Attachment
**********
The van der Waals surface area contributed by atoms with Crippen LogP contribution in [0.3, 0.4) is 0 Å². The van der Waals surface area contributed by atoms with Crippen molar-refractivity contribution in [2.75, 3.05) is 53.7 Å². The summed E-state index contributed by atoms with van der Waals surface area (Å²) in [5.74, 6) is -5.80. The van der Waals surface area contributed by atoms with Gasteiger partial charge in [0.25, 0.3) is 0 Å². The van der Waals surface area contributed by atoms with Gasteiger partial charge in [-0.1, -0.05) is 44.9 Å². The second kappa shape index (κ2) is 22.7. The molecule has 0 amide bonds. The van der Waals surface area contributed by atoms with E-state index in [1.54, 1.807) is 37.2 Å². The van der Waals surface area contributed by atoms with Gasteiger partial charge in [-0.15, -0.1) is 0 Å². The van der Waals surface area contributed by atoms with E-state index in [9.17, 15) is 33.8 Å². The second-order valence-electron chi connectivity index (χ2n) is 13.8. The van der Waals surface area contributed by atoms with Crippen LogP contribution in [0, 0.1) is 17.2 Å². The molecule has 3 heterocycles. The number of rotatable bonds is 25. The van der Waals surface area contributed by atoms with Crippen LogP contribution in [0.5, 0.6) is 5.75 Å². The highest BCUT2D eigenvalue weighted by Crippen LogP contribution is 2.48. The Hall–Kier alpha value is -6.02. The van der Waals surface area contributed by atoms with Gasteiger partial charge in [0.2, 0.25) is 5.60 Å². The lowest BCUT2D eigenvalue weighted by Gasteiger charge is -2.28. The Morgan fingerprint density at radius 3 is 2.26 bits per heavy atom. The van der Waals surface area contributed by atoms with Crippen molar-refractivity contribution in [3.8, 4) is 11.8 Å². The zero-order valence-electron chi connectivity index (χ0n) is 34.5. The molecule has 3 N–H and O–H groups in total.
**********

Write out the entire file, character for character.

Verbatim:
The van der Waals surface area contributed by atoms with Crippen LogP contribution in [0.3, 0.4) is 0 Å². The van der Waals surface area contributed by atoms with Crippen molar-refractivity contribution in [2.75, 3.05) is 53.7 Å². The summed E-state index contributed by atoms with van der Waals surface area (Å²) in [5.74, 6) is -5.80. The van der Waals surface area contributed by atoms with Gasteiger partial charge in [0.25, 0.3) is 0 Å². The van der Waals surface area contributed by atoms with Gasteiger partial charge in [-0.1, -0.05) is 44.9 Å². The second kappa shape index (κ2) is 22.7. The molecule has 0 amide bonds. The van der Waals surface area contributed by atoms with E-state index in [1.54, 1.807) is 37.2 Å². The van der Waals surface area contributed by atoms with Gasteiger partial charge in [-0.15, -0.1) is 0 Å². The van der Waals surface area contributed by atoms with E-state index in [9.17, 15) is 33.8 Å². The second-order valence-electron chi connectivity index (χ2n) is 13.8. The van der Waals surface area contributed by atoms with Crippen LogP contribution in [0, 0.1) is 17.2 Å². The molecule has 3 heterocycles. The number of rotatable bonds is 25. The van der Waals surface area contributed by atoms with Crippen LogP contribution in [0.5, 0.6) is 5.75 Å². The highest BCUT2D eigenvalue weighted by Crippen LogP contribution is 2.48. The Hall–Kier alpha value is -6.02. The van der Waals surface area contributed by atoms with Gasteiger partial charge in [0.2, 0.25) is 5.60 Å². The lowest BCUT2D eigenvalue weighted by Gasteiger charge is -2.28. The Morgan fingerprint density at radius 3 is 2.26 bits per heavy atom. The van der Waals surface area contributed by atoms with Crippen molar-refractivity contribution in [3.8, 4) is 11.8 Å². The zero-order valence-electron chi connectivity index (χ0n) is 34.5. The molecule has 3 N–H and O–H groups in total.